East Hampton challenges PSEG claims on cable project

Workers plant a new utility pole at the Workers plant a new utility pole at the intersection of Gingerbread Lane and Toilsome Lane in East Hampton on Thursday, Feb. 20, 2014. Photo Credit: Brad Penner

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East Hampton Town has filed papers in opposition to PSEG Long Island's court request to nullify a stop-work order that has halted progress at one end of a controversial cable project.

In a motion filed with the state Appellate Division on Thursday night, lawyers for East Hampton town argued that PSEG's claim that it is exempt from local building codes and ordinances lacks merit, the town's attorney said. PSEG has argued that the stop-worker order issued by the town at a Long Island Power Authority substation in Amagansett, where the contested cable ends, doesn't apply to PSEG because LIPA does not need to comply with local building codes on land it owns.

"There's nothing in the Public Authorities Law that talks about LIPA being exempt from local legislation, local codes and specifically the town code," John Denby, a lawyer for East Hampton Town at the Smithtown firm Devitt Spellman Barrett, said Friday.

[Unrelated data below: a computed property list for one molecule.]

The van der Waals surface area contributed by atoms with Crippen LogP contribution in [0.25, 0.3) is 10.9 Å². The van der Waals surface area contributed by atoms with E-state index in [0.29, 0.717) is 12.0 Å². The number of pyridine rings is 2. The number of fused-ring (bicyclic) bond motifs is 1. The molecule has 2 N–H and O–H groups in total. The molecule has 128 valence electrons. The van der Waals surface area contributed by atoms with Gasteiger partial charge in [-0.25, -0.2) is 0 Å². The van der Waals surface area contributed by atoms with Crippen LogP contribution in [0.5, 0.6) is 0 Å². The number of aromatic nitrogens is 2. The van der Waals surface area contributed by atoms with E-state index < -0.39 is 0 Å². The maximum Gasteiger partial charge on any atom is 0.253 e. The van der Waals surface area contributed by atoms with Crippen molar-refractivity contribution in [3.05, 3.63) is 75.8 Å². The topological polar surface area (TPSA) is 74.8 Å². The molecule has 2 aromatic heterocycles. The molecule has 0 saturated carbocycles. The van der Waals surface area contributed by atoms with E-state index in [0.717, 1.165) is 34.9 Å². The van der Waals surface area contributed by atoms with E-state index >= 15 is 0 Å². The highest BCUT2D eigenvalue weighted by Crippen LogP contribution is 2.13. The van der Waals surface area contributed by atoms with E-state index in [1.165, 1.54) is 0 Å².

The town also argued that PSEG's claim of "irreparable harm" if the project is not allowed to continue is "speculative," because the six-mile cable project is a redundant cable and therefore a "contingency." PSEG has said 9,000 customers could be affected if the cable work isn't finished and a separate primary line were to fail.

The Appellate Division is expected to issue a ruling on the matter as soon as next week.

PSEG has said, "We remain confident that we will prevail in court and be able to return to work to complete this project before June 1."

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The company has called the transmission line a "much-needed reliability project that impacts all of the Town of East Hampton."

On Saturday, an East Hampton group called Long Island Businesses for Responsible Energy is scheduled to hold a meeting at East Hampton Town Hall to discuss the group's planned lawsuit against PSEG over the tall poles and the 23,000-volt cable, which snakes through village and town neighborhoods. A lawyer for the group said the suit will charge that the cable project has affected health, aesthetics and property values along the six-mile route.

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